3 ationofthegeneralizedHoughtransform.Each
ationofthegeneralizedHoughtransform.Eachclusterof3ormorefeaturesthatagreeonanobjectanditsposeisthensubjecttofurtherdetailedverication.First,aleast-squaredestimateismadeforanafneapproxi-mationtotheobjectpose.Anyotherimagefeaturesconsistentwiththisposeareidentied,andoutliersarediscarded.Finally,adetailedcomputationismadeoftheprobabilitythataparticularsetoffeaturesindicatesthepresenceofanobject,giventheaccuracyoftandnumberofprobablefalsematches.Objectmatchesthatpassallthesetestscanbeidentiedascorrectwithhighcondence.2RelatedresearchThedevelopmentofimagematchingbyusingasetoflocalinterestpointscanbetracedbacktotheworkofMoravec(1981)onstereomatchingusingacornerdetector.TheMoravecdetectorwasimprovedbyHarrisandStephens(1988)tomakeitmorerepeatableundersmallimagevariationsandnearedges.Harrisalsoshoweditsvalueforefcientmotiontrackingand3Dstructurefrommotionrecovery(Harris,1992),andtheHarriscornerdetectorhassincebeenwidelyusedformanyotherimagematchingtasks.Whilethesefeaturedetectorsareusuallycalledcornerdetectors,theyarenotselectingjustcorners,butratheranyimagelocationthathaslargegradientsinalldirectionsatapredeterminedscale.Theinitialapplicationsweretostereoandshort-rangemotiontracking,buttheapproachwaslaterextendedtomoredifcultproblems.Zhangetal.(1995)showedthatitwaspossi-bletomatchHarriscornersoveralargeimagerangebyusingacorrelationwindowaroundeachcornertoselectlikelymatches.Outlierswerethenremovedbysolvingforafunda-mentalmatrixdescribingthegeometricconstraintsbetweenthetwoviewsofrigidsceneandremovingmatchesthatdidnotagreewiththemajoritysolution.Atthesametime,asimilarapproachwasdevelopedbyTorr(1995)forlong-rangemotionmatching,inwhichgeometricconstraintswereusedtoremoveoutliersforrigidobjectsmovingwithinanimage.Theground-breakingworkofSchmidandMohr(1997)showedthatinvariantlocalfea-turematchingcouldbeextendedtogeneralimagerecognitionproblemsinwhichafeaturewasmatchedagainstalargedatabaseofimages.TheyalsousedHarriscornerstoselectinterestpoints,butratherthanmatchingwithacorrelationwindow,theyusedarotationallyinvariantdescriptorofthelocalimageregion.Thisallowedfeaturestobematchedunderarbitraryorientationchangebetweenthetwoimages.Furthermore,theydemonstratedthatmultiplefeaturematchescouldaccomplishgeneralrecognitionunderocclusionandclutterbyidentifyingconsistentclustersofmatchedfeatures.TheHarriscornerdetectorisverysensitivetochangesinimagescale,soitdoesnotpr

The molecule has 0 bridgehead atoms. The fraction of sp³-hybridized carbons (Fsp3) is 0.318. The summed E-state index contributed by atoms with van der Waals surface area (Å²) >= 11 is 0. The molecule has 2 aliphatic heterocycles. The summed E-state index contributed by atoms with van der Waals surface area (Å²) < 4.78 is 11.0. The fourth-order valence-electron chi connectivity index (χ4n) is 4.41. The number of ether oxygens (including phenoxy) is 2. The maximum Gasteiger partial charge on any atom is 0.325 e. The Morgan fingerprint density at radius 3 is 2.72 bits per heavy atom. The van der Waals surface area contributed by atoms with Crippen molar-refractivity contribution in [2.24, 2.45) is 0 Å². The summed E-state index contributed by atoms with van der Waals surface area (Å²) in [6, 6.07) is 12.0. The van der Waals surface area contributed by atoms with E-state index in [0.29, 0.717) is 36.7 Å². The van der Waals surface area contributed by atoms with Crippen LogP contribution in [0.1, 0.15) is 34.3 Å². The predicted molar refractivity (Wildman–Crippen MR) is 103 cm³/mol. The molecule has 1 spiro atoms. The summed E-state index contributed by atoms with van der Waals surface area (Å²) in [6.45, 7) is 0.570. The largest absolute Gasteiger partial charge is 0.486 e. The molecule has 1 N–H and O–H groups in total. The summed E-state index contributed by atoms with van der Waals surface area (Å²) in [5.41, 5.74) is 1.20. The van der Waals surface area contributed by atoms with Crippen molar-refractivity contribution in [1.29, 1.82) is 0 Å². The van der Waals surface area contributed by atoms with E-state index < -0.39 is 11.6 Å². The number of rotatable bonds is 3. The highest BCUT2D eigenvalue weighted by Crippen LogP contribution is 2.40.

4 ovideagoodbasisformatchingimagesofdiffer
ovideagoodbasisformatchingimagesofdifferentsizes.Earlierworkbytheauthor(Lowe,1999)extendedthelocalfeatureapproachtoachievescaleinvariance.Thisworkalsodescribedanewlocaldescriptorthatprovidedmoredistinctivefeatureswhilebeingless3 sensitivetolocalimagedistortionssuchas3Dviewpointchange.Thiscurrentpaperprovidesamorein-depthdevelopmentandanalysisofthisearlierwork,whilealsopresentinganumberofimprovementsinstabilityandfeatureinvariance.Thereisaconsiderablebodyofpreviousresearchonidentifyingrepresentationsthatarestableunderscalechange.SomeoftherstworkinthisareawasbyCrowleyandParker(1984),whodevelopedarepresentationthatidentiedpeaksandridgesinscalespaceandlinkedtheseintoatreestructure.Thetreestructurecouldthenbematchedbetweenimageswitharbitraryscalechange.Morerecentworkongraph-basedmatchingbyShokoufandeh,MarsicandDickinson(1999)providesmoredistinctivefeaturedescriptorsusingwaveletco-efcients.TheproblemofidentifyinganappropriateandconsistentscaleforfeaturedetectionhasbeenstudiedindepthbyLindeberg(1993,1994).Hedescribesthisasaproblemofscaleselection,andwemakeuseofhisresultsbelow.Recently,therehasbeenanimpressivebodyofworkonextendinglocalfeaturestobeinvarianttofullafnetransformations(Baumberg,2000;TuytelaarsandVanGool,2000;MikolajczykandSchmid,2002;SchaffalitzkyandZisserman,2002;BrownandLowe,2002).Thisallowsforinvariantmatchingtofeaturesonaplanarsurfaceunderchangesinortho-graphic3Dprojection,inmostcasesbyresamplingtheimageinalocalafneframe.How-ever,noneoftheseapproachesareyetfullyafneinvariant,astheystartwithinitialfeaturescalesandlocationsselectedinanon-afne-invariantmannerduetotheprohibitivecostofexploringthefullafnespace.Theafneframesarearealsomoresensitivetonoisethanthoseofthescale-invariantfeatures,soinpracticetheafnefeatureshavelowerrepeatabilitythanthescale-invariantfeaturesunlesstheafnedistortionisgreaterthanabouta40degreetiltofaplanarsurface(Mikolajczyk,2002).Widerafneinvariancemaynotbeimportantformanyapplications,astrainingviewsarebesttakenatleastevery30degreesrotationinview-point(meaningthatrecognitioniswithin15degreesoftheclosesttrainingview)inordertocapturenon-planarchangesandocclusioneffectsfor3Dobjects.Whilethemethodtobepresentedinthispaperisnotfullyafneinvariant,adifferentapproachisusedinwhichthelocaldescriptorallowsrelativefeaturepositionstoshiftsignif-icantlywithonlysmallchangesinthedescriptor.Thisapproachnotonlyallowsthedescrip-to

5 rstobereliablymatchedacrossaconsiderable